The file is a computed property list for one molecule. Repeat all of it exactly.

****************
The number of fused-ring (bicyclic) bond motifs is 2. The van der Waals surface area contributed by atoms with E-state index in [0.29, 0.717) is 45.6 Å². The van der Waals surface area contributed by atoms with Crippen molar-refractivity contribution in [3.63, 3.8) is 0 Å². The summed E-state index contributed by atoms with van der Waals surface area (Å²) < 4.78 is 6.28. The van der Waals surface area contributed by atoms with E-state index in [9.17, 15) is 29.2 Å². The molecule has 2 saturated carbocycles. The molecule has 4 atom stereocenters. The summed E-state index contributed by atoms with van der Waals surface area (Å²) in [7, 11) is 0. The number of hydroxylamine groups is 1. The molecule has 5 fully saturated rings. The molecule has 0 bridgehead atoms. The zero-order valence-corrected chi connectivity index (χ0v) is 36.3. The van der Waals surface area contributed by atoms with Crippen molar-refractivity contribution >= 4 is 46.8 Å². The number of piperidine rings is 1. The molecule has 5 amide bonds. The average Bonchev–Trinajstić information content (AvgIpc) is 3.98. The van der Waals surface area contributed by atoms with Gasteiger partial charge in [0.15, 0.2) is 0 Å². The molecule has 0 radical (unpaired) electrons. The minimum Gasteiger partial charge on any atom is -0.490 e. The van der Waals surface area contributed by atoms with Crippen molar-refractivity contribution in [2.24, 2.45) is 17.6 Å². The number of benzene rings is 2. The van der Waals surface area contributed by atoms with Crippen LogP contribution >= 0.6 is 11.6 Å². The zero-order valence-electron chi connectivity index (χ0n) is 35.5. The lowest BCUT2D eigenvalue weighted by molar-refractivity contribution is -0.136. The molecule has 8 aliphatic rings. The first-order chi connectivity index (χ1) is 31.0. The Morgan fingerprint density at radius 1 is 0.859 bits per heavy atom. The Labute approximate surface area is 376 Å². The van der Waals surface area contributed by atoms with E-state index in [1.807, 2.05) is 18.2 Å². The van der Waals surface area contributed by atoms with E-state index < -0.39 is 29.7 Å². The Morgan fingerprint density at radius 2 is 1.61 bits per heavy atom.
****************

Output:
The number of fused-ring (bicyclic) bond motifs is 2. The van der Waals surface area contributed by atoms with E-state index in [0.29, 0.717) is 45.6 Å². The van der Waals surface area contributed by atoms with Crippen molar-refractivity contribution in [3.63, 3.8) is 0 Å². The summed E-state index contributed by atoms with van der Waals surface area (Å²) < 4.78 is 6.28. The van der Waals surface area contributed by atoms with E-state index in [9.17, 15) is 29.2 Å². The molecule has 2 saturated carbocycles. The molecule has 4 atom stereocenters. The summed E-state index contributed by atoms with van der Waals surface area (Å²) in [7, 11) is 0. The number of hydroxylamine groups is 1. The molecule has 5 fully saturated rings. The molecule has 0 bridgehead atoms. The zero-order valence-corrected chi connectivity index (χ0v) is 36.3. The van der Waals surface area contributed by atoms with Crippen molar-refractivity contribution >= 4 is 46.8 Å². The number of piperidine rings is 1. The molecule has 5 amide bonds. The average Bonchev–Trinajstić information content (AvgIpc) is 3.98. The van der Waals surface area contributed by atoms with Gasteiger partial charge in [0.15, 0.2) is 0 Å². The molecule has 0 radical (unpaired) electrons. The minimum Gasteiger partial charge on any atom is -0.490 e. The van der Waals surface area contributed by atoms with Crippen molar-refractivity contribution in [2.24, 2.45) is 17.6 Å². The number of benzene rings is 2. The van der Waals surface area contributed by atoms with Crippen LogP contribution >= 0.6 is 11.6 Å². The zero-order valence-electron chi connectivity index (χ0n) is 35.5. The lowest BCUT2D eigenvalue weighted by molar-refractivity contribution is -0.136. The molecule has 8 aliphatic rings. The first-order chi connectivity index (χ1) is 31.0. The Morgan fingerprint density at radius 1 is 0.859 bits per heavy atom. The Labute approximate surface area is 376 Å². The van der Waals surface area contributed by atoms with E-state index in [1.807, 2.05) is 18.2 Å². The van der Waals surface area contributed by atoms with E-state index < -0.39 is 29.7 Å². The Morgan fingerprint density at radius 2 is 1.61 bits per heavy atom.